Posts Tagged ‘Theory of Constraints’

Big Agile Adoption Approach

Posted on October 5th, 2009 by Dennis Stevens  |  1 Comment »

This post is going to go back over the past month’s posts and bring them together into a model I can use to discuss Big Agile. I took me a while to noodle this out so I haven’t posted in over a week. This approach is based on over two decades of improving performance in development organizations. The last decade has been spent working to explicitly articulate what I’ve done to consistently deliver results. It is amazing how much you learn when you take concepts practiced unconsciously and write them in a (relatively) concise format.

Enterprise Agility

Many companies are dependent on technology to be competitive. Either because they deliver technology as their product or because technology enables the processes they depend on. For those companies it is important to be able to operate faster than their competition.  This requires not only the ability to rapidly deliver technology – but the ability to adapt their organization.  This is the concept of operating within your competitors decision cycle. The model I use to demonstrate this concept is John Boyd’s O-O-D-A model.

This is Enterprise Agility, when the enterprise has learned to leverage technology and change management to develop an energized workforce frequently delivering value that meets the emerging needs of the customer.

Three Concepts for Achieving the Agile Enterprise

I am going to build on three concepts in showing how to build Enterprise Agility.

1. Theory of Constraints. You can’t get there all at once. It is necessary to decide where to focus. You have to develop the underlying capabilities from the bottom up. If you can’t produce quality product, the best ideas in the world will run into problems. The way of thinking about problems covered in the management system the Theory of Constraints provides the method for deciding where to focus. Identify the current constraint, get the most out of the capability that is the constraint, subordinate the system to the constraint, elevate the constraint, and then continue to pursue this cycle. This “Process of On-Going Improvement” is applied to the flow of value to the customer.

2. Creative Solution Finding. Once we understand where to change we need to understand what to change to. We have to apply a method to lead the overall adoption effort that supports aligning the capabilities with the overall goals of the organization. The stages of Creative Solution Finding are useful for identifying the situation specific approach to developing this road-map. There is no magic sauce for developing this road-map. By applying the seven principles, along with a knowledge of applicable best practices, a useful road-map that fits both the process and social context of the Enterprise can be developed.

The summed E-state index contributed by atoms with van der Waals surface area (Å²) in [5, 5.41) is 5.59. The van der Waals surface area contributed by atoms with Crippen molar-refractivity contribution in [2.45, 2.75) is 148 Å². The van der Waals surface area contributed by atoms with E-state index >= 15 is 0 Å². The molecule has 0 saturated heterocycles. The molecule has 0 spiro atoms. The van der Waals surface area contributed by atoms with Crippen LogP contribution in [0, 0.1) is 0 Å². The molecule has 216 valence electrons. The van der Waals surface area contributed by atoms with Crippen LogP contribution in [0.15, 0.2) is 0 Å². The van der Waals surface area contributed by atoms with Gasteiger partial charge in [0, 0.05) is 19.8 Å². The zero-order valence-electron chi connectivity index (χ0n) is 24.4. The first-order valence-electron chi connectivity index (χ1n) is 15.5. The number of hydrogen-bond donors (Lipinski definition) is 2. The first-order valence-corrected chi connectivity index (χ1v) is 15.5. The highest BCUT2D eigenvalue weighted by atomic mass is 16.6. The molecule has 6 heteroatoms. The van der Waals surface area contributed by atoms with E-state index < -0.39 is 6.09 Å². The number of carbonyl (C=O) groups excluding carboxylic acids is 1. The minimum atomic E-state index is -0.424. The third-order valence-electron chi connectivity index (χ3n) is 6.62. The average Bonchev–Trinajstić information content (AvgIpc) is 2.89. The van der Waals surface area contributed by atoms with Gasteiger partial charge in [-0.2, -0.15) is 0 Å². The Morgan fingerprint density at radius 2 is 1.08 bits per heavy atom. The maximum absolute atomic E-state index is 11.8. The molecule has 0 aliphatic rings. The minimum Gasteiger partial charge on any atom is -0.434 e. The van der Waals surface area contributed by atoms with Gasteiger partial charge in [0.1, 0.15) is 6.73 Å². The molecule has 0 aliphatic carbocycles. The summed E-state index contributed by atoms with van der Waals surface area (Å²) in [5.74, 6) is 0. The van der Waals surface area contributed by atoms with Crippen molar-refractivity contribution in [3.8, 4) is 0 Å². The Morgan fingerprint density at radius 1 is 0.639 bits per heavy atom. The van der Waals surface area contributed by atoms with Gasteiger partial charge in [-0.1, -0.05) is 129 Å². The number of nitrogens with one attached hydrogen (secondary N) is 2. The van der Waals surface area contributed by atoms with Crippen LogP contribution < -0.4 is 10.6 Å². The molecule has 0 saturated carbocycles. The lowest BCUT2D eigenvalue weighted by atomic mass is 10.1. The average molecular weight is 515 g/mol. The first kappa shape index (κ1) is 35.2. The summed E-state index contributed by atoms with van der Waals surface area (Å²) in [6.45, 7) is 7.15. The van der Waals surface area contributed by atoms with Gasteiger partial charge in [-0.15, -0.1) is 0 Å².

3. The Learning Organization. Technology development efforts are knowledge based efforts. As such, they are performed through a social construct. To improve the performance of software development we have to not only improve the methods of development, we have to improve the performance of the social construct. First the individuals on the team must be willing to change. While the People Design principle in Creative Solution Finding will help prepare individuals for change, their personal fears and concerns must also be addressed. Once the constraint is identified and a road-map for improvement is developed, the learning organization concepts in the Fifth Discipline are relevant. The right individual competencies must be developed on the team to do the job (Personal Mastery and Mental Models).  The team has to be functioning well together (Shared Vision and Team Learning).  And the Team has to be functioning in a way that is aligned with the goal of the overall system (Systems Thinking).  The primary tool used to influence a social construct to create change and to improve performance is the conversation.

Discussing Big Agile

So the approach is to take the Big Agile capabilities, (1) provide insight to identify when a specific set of capabilities at a level of scaling are the current constraint, (2) leverage the solution finding model and best practices to define/refine the roadmap to move toward,  (3) and then identify the competencies to develop and conversations that are necessary to execute the change.  Then continue the cycle continuously.


This is the Big Agile improvement approach. It takes a model that I have been applying for two decades implicitly and evolving explicitly for the last decade. Clear direction combined with appropriate best practices and an effective adoption approach. All that’s left now is to build out the details of the capabilities, when they are a constraint, how to select appropriate best practices, and the conversations and change approach at each level of scaling for the model.

Theory of Constraints and Big Agile

Posted on September 17th, 2009 by Dennis Stevens  |  3 Comments »